July 26, 2021
July 26, 2021
July 19, 2022
Educational Research and Methods
In this study, we used classical grounded theory and thematic analysis to develop a framework to help us understand the process that academics go through to become engineering education researchers. As a data source, we accessed the publicly available interview transcripts from the Cambridge Handbook of Engineering Education Research: Updated Perspectives (CHEER-UP) 2020 virtual summer seminar. In this series of 15 seminars, 32 CHEER authors engaged in one-hour discussions to elicit their current views on the topic highlighted in their chapters. As part of the introduction to each seminar, the authors answered why and how they entered the field of EER, which we used for our analysis.
Using NVivo 12, we administered a line-by-line coding of the interviews using inductive thematic analysis, identifying themes that helped us answer our research question. We identified five main themes: Engineering Culture, Opportunity, Education Knowledge Community Involvement, and Desire to Right Wrongs. The individual themes identified here are aligned with and supported by publications in engineering education and other disciplines.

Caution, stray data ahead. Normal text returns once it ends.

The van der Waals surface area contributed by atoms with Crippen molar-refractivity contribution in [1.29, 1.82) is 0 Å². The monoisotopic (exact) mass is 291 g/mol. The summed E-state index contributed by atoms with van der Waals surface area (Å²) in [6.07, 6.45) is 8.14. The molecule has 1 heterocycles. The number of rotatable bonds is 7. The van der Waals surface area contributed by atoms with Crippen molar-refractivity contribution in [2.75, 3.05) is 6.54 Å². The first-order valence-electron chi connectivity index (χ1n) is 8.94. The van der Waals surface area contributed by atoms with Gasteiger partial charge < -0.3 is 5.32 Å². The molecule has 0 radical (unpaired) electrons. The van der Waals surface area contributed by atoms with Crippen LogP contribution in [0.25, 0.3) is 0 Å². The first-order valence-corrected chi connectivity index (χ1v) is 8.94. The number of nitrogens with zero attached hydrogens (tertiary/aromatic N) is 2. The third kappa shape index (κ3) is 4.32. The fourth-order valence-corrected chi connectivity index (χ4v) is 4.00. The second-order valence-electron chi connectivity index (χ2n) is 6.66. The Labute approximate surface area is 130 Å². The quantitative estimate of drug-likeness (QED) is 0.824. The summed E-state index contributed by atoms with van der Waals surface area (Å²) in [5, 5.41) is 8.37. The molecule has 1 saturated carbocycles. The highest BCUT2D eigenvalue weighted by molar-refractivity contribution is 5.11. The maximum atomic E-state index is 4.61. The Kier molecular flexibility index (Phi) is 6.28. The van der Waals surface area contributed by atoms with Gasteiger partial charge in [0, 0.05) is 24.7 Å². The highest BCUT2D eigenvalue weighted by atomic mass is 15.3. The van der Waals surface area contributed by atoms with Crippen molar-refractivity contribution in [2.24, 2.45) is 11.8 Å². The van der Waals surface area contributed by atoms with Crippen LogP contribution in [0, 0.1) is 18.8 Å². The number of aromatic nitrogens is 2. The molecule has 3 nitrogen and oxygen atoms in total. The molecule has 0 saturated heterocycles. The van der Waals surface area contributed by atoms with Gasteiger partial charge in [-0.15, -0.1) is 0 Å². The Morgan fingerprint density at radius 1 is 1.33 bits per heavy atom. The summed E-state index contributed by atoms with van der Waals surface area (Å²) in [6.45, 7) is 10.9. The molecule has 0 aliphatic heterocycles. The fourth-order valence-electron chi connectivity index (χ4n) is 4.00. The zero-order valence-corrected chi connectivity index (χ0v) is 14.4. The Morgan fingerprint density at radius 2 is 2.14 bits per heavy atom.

The central ideas of our findings are two-fold. First, an Opportunity is often the catalyst for the boundary-crossing between the disparate disciplines of engineering and education. Second, having an intrinsic motivation (i.e., Desire to Right Wrongs) and the external support of Community Involvement are crucial to help the researcher continue to thrive and explore within this dual-discipline in which boundary-crossing is endemic.
Bezerra Rodrigues, R. A., & Paul, J. W., & Seniuk Cicek, J. (2021, July), Entering the Discipline of Engineering Education Research: A Thematic Analysis Paper presented at 2021 ASEE Virtual Annual Conference Content Access, Virtual Conference. https://peer.asee.org/37090
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